Herpes is a common sexually transmitted disease (STD) that any sexually active person can get. Most people with the virus don’t have symptoms. It is important to know that even without signs of the disease, it can still spread to sexual partners.
Signs and Symptoms
Most people with genital herpes don’t know they are infected because they do not have any symptoms.
If symptoms do occur, they usually appear within 2 weeks after being exposed. Most of the time, symptoms of genital herpes appear as one or more painful blisters on or around the genital area or rectum. The blisters break, leaving tender ulcers or sores that may take 2 to 4 weeks to heal the first time they occur.
Other signs and symptoms during the first outbreak may include:
- A second crop of sores, or
- Flu-like signs and symptoms, including fever, headache, and swollen glands.
Outbreaks can happen again weeks or months after the first, but they’re usually shorter and less severe than the first outbreak. Although the infection stays in the body forever, the number of outbreaks tends to decrease over a period of years. If you think you might have herpes, talk to your doctor. Your doctor can help you get tested.
The only way to be completely sure you won’t get genital herpes is to not have vaginal, anal, or oral sex. If you are sexually active, you can lower your chances of getting herpes by being in a long-term mutually monogamous relationship with a partner who does not have herpes, and by using latex condoms the right way every time you have sex.
Herpes symptoms can occur in both male and female genital areas that are covered by a latex condom. But keep in mind that outbreaks can also occur in areas not covered by a condom, so condoms may not fully protect you from getting herpes.
How is Genital Herpes Diagnosed
There are several ways your doctor can determine whether you have herpes. Sometimes, your doctor can diagnose herpes just by looking at your symptoms.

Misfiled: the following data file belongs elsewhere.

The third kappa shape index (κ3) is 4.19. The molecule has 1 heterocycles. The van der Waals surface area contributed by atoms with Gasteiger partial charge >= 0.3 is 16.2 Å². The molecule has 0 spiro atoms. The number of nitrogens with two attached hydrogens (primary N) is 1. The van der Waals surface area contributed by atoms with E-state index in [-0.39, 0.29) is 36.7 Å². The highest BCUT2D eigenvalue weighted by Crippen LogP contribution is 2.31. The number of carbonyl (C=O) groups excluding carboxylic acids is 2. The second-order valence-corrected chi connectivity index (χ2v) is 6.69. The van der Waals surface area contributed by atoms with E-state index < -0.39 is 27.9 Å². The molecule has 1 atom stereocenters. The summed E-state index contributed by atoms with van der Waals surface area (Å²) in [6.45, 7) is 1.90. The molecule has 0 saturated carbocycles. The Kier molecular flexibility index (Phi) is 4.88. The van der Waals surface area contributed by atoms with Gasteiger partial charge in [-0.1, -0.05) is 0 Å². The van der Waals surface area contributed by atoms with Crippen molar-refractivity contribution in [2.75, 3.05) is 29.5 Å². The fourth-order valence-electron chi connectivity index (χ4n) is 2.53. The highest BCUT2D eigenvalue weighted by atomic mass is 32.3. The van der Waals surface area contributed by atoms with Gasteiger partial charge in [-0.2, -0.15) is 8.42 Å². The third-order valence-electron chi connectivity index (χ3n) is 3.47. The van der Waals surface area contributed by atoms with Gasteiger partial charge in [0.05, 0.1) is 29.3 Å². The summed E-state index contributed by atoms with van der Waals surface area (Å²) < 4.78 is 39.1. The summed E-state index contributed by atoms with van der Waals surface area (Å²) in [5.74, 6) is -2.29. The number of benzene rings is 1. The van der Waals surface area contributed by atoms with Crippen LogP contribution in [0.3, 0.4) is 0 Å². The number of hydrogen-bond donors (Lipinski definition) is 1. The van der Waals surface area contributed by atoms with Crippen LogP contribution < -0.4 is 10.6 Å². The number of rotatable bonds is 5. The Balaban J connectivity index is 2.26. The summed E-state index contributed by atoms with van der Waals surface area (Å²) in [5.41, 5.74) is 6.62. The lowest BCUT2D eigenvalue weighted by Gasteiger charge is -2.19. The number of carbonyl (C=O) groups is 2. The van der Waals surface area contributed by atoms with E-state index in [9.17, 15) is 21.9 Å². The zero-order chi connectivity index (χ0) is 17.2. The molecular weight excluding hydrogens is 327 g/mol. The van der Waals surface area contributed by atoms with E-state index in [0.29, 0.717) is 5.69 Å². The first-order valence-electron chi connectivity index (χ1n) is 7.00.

But the only way to tell for sure if you’re infected with herpes simplex virus (HSV) is to get tested. There are two ways to get tested:
- If you have a herpes sore, your doctor can take a sample from the sore, or
- Your doctor can order herpes blood tests.
Results from the initial blood test aren’t always clear, and a re-test 3 to 4 months later may be needed. Herpes blood tests may be useful, especially if:
- You have had symptoms before, but don’t currently have a blister or sore to be cultured, or
- You have a partner who has genital herpes.
If you’re worried you might have herpes, see your doctor. Your doctor can discuss herpes testing options and may have an easier time diagnosing genital herpes if you’re seen as soon as you get a sore.
How Can Genital Herpes Be Prevented
The only way to be sure to avoid getting genital herpes is to not have vaginal, anal, or oral sex.
If you are sexually active, you can do the following things to lower your chances of getting herpes:
- Only have sex with 1 partner who has tested negative for herpes,
- Use latex condoms the right way every time you have vaginal or anal sex, and
- Use a condom, dental dam or other barrier method every time you have oral sex.
Keep in mind that herpes symptoms can also occur in areas that are not covered by a condom, so condoms may not fully protect you from getting herpes.
If you have herpes, you should tell your sex partner(s) and let him or her know the risk involved. Using condoms may help lower this risk but it will not get rid of the risk completely. Having sores or other symptoms of herpes can increase your risk of spreading the disease. Even if you do not have any symptoms, you can still infect your sex partners.
While there is no cure for herpes, there is a herpes medicine that can be taken daily and makes it less likely that you will pass the infection on to your sex partner(s).
I’m pregnant. How could genital herpes affect my baby?
If you are pregnant and have genital herpes, it is even more important for you to go to prenatal care visits. You need to tell your doctor if you have ever had symptoms of, been exposed to, or been diagnosed with genital herpes. Sometimes genital herpes infection can lead to miscarriage. It can also make it more likely for you to deliver your baby too early. Herpes infection can be passed from you to your unborn child and cause a potentially deadly infection (neonatal herpes). It is important that you avoid getting herpes during pregnancy. If you are pregnant and have genital herpes, you may be offered herpes medicine towards the end of your pregnancy to reduce the risk of having any symptoms and passing the disease to your baby. At the time of delivery your doctor should carefully examine you for symptoms. If you have herpes symptoms at delivery, a ‘C-section’ is usually performed.
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